FSS has a detailed emergency preparedness plan in place to ensure the safety of our children during a hurricane. We would like for all of our families, partners and employees to be safe with Hurricane Irma heading into Florida.

Here are some tips that you might want to consider in case of power outages, flooding or possible wind damage to your home:

1. Order supplies from Amazon today (Sept. 6) and have them delivered on Friday (Sept. 8) — LED flashlights, batteries, plastic sheets, duct tape, etc. Have at least one flashlight for every person in your family, and ideally have a lantern or two for general lighting.

2. Take photos of every room, every piece of electronics and everything valuable. Upload the pictures to the cloud (Dropbox, Microsoft Cloud, iCloud, Google Drive, etc.) before the storm. Take photos of key documents and upload them, as well.

3. Save your contacts in your phone to the Cloud. If you don’t know how to do that, frame grab your screen or have someone take photos of your contacts with their phone and email or text the pictures back to you, or a friend.

4. Secure your photographs and albums in double plastic bags.

5. Put documents in gallon-size (or larger) Ziploc bags. Put larger items in double large trash bags cocooned so the opening of the first bag is in the bottom of the second bag. Put some clothes in plastic bags in case you get a roof leak. Duct tape bags closed. Put valuables on a high shelf in a closet.

6. Think now about where you are going to park your car. A parking garage is ideal if you have access to one. Try to park away from areas with lots of trees.

7. Do your laundry and wash your dishes before the storm.

8. Your dishwasher, washer and dryer are excellent “safes” in your house if you need someplace to put your valuables. These could be good places to put your bagged-up photos, for example.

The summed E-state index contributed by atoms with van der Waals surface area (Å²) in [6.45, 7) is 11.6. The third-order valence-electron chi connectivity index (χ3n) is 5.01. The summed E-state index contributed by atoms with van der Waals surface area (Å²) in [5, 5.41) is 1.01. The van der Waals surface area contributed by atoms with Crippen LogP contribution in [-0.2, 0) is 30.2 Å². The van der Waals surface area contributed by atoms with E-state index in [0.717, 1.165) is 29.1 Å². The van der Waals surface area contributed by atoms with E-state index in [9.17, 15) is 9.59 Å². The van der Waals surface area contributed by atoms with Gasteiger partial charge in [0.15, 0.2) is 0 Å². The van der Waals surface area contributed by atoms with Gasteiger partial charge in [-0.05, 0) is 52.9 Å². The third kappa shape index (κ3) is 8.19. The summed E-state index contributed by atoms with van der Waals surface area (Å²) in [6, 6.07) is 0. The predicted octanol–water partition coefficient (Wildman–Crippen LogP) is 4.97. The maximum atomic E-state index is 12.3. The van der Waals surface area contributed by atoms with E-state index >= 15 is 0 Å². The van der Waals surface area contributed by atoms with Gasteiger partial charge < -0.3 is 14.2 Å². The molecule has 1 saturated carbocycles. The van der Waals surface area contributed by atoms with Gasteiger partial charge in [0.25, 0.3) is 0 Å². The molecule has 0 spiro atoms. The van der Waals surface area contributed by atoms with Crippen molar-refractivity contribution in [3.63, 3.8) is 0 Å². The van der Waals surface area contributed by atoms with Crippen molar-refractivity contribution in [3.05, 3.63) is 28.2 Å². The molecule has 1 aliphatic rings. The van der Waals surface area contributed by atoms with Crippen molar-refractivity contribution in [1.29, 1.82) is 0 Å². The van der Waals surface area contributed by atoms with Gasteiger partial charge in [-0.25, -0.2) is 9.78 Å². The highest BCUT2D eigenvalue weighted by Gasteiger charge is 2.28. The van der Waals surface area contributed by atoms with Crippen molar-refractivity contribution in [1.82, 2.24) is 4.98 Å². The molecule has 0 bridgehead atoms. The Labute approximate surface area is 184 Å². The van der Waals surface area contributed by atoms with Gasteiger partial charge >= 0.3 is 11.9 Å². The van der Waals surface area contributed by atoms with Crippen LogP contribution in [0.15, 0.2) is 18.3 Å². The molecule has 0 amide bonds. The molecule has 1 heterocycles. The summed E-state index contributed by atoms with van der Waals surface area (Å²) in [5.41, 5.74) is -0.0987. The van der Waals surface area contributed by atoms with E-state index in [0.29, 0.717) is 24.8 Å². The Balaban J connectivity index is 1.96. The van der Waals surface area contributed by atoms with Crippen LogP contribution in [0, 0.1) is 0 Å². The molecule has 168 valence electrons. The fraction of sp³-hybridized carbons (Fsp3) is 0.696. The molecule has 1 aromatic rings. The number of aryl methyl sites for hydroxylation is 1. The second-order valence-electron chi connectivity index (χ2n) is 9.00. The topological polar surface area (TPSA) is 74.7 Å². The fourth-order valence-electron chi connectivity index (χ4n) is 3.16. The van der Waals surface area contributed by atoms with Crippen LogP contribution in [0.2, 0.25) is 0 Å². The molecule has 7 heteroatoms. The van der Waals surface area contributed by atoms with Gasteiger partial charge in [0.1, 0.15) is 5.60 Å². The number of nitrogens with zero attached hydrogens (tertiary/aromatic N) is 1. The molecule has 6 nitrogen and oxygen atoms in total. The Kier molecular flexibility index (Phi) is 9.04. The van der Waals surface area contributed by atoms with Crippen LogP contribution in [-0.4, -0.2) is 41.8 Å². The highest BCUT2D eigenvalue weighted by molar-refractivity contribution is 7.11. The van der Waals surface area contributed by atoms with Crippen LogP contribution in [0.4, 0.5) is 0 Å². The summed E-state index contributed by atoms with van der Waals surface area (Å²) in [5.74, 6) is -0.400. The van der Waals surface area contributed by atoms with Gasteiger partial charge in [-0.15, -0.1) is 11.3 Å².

9. Fill Ziploc bags ¾ full of water and stuff them in your freezer to fill up the space. The less air you have in the freezer, the longer your refrigerator will stay cold. Do not turn your refrigerator to any lower setting than normal — that can damage the unit. Fill clean bathtubs, sinks, ice coolers, etc., with water, as well.

10. Choose a friend or relative out of town to be the contact point for your family or group of friends. Be sure everybody has the out-of-town number, and make a plan to check in ASAP after the storm.

11. If you live in a high rise, be sure you know what the procedures are going to be in the building. Will the building be evacuated? Will the water continue to work? Will elevators work? What is on a generator? If you can stay in the building (if it’s away from the water), find an interior hallway on a low floor where you can set up camp during the storm. It will not be safe to be on a high floor or near windows, even with modern hurricane impact windows. A hallway surrounded by concrete is your best bet.

12. Think about what you will sit on if you are in a hallway or other safe spot for a number of hours — maybe 12 hours or more. Consider comfortable folding chairs. Take food to your safe spot. Have books or other non-electronic amusements, including for the kids.

13. Do not count on your cellphone for communications. When Hurricane Harvey hit Texas as a Category 4 storm, it knocked out the mobile phone system. In addition, your battery may run out, and you may have no ability to charge it. In any case, it’s essential you have a portable AM/FM radio that you can leave on so the entire family can hear what’s going on with the storm.

14. Most importantly, be sure you know a safe place where you and your family can ride out the storm, if it comes. If you live near the water, put together the food, clothes, valuable items and important papers you’ll take with you now. Leave as early as possible. There will be a crush on the road and hotels are already filling in Florida, northward.

15. Please consider your pets and that you will have ample food and water for them, as well. Be sure your animals have I.D. tags with your contact information in the event of separation.

16. Don’t forget to stock up on your medications and first aid supplies, in the event of injury.

We are all hoping that Irma turns early or otherwise weakens or stays away. The hurricane is most likely to have some effect on a significant part of the state. What you do before the storm has everything to do with how you and your family will fare after the wind stops blowing. Please take precautions now.

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